Tonight in Toronto the NHL will host its annual award ceremony (viewable on NHL Network in the US). One goalie award is already known as Dominik Hasek and Chris Osgood will share the Jennings Trophy for best goals against average. The real goalie award is the Vezina, which will go to Martin Brodeur, Henrik Lundqvist or Evgeni Nabokov. For Brodeur a win would be his fourth (in five seasons); for Lundqvist or Nabokov it would be their first. As with any subjective award there are two ways to predict the winner… who should win it and who will win it.
How about a quick look at their statistics for the season (I’ve included playoff success even though the award is voted upon at the end of the regular season):
Osgood is finally starting to receive some of the overdue respect that is clearly due to him. But really, how could hockey writers possibly say anything negative about him now, even if they wanted to? Pretty easily apparently! In his on-ice interview before the Cup was presented, NBC’s Pierre McGuire started off by pointing out (again) that Osgood was supposed to be a backup and after acknowledging the obvious, i.e. that Osgood was now a Cup-winning starter, McGuire increduously asked “how did that happen?”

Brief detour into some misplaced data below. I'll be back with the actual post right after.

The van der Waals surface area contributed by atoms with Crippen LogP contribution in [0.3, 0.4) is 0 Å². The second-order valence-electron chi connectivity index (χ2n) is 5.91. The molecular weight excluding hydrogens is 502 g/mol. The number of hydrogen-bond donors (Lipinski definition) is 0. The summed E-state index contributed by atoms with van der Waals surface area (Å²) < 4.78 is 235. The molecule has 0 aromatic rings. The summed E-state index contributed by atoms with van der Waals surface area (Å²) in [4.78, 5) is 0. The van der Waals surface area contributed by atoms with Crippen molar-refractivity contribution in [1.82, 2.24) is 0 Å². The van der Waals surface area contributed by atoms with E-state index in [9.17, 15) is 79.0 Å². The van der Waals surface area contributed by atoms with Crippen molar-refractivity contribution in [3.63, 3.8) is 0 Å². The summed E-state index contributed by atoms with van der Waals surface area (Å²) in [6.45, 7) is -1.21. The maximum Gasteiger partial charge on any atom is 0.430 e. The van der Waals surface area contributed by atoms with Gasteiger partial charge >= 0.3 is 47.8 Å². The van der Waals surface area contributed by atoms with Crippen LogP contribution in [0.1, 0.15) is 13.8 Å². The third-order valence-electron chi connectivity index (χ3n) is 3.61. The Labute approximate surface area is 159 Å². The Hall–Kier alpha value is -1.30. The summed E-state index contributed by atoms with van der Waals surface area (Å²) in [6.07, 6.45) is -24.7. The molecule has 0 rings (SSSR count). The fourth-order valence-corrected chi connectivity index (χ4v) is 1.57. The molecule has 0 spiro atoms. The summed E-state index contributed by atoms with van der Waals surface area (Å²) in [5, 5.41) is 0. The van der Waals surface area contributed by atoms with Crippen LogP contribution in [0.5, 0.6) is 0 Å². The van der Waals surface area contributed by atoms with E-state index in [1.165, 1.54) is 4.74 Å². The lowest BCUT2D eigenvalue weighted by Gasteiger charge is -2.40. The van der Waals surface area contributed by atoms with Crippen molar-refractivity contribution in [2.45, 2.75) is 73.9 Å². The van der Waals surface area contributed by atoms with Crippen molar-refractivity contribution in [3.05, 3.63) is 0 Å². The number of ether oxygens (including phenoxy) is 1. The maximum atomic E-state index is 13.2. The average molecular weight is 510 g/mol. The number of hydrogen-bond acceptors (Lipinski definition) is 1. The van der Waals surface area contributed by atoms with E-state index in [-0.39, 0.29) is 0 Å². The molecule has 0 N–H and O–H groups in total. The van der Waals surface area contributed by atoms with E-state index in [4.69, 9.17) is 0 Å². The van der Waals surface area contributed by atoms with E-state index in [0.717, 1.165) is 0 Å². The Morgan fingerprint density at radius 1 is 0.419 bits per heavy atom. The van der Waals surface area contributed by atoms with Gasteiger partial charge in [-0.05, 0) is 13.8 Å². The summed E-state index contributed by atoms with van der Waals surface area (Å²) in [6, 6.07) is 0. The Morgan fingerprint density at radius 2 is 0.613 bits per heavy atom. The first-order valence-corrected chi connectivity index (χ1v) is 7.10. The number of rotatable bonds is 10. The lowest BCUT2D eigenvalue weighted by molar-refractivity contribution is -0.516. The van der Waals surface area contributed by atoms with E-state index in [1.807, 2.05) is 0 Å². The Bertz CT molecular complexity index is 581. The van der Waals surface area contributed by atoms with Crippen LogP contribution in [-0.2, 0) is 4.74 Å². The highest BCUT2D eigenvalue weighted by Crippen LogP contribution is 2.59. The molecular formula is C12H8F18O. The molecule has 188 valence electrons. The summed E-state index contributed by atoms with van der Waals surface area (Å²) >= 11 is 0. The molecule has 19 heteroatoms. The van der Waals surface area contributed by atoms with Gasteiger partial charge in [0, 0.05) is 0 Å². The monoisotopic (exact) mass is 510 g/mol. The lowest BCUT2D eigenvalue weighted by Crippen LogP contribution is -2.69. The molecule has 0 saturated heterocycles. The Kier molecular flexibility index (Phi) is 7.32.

Will another Stanley Cup rid Chris Osgood of his Rodney Dangerfield reputation? Will a first Stanley Cup get Marc-Andre Fleury invited to Team Canada’s Olympic squad in 2010? Hopefully the answer to each question is ‘yes’. Will one of these two accept the Conn Smythe trophy as the playoff MVP? Odds are that answer will be no, although each has played well enough to lay claim to it.
12 of the 42 Conn Smythe winners have been goalies, and in two cases (Ron Hextall in 1987 and Jean-Sebastien Giguere in 2003) came despite losing the finals. 1-in-4 odds aren’t bad but certaintly aren’t enough to simply bet on the best goalie in the finals. Each time the Conn Smythe has been won by a goalie its come from a dominating performance that simply couldn’t be ignored. Continue reading
My part-time attempts at writing a goalie blog simply cannot even be compared to the columns of veteran hockey writer Michael Farber so rather than expand upon his article about Chris Osgood I’m just going to send you to his Sports Illustrated column.
But first I do have to explain the title of this post. Osgood currently ranks 15th in all-time career wins, and 4th amongst active goalies. I had no idea! Barring a career-ending injury (Osgood is 35 years old) it is completely reasonable for Osgood to move from his current number of 363 wins to 447, the number of wins by Terry Sawchuk who sits 5th on the career list. A spot in the top 10 feels like a lock (knock on wood Ozzie).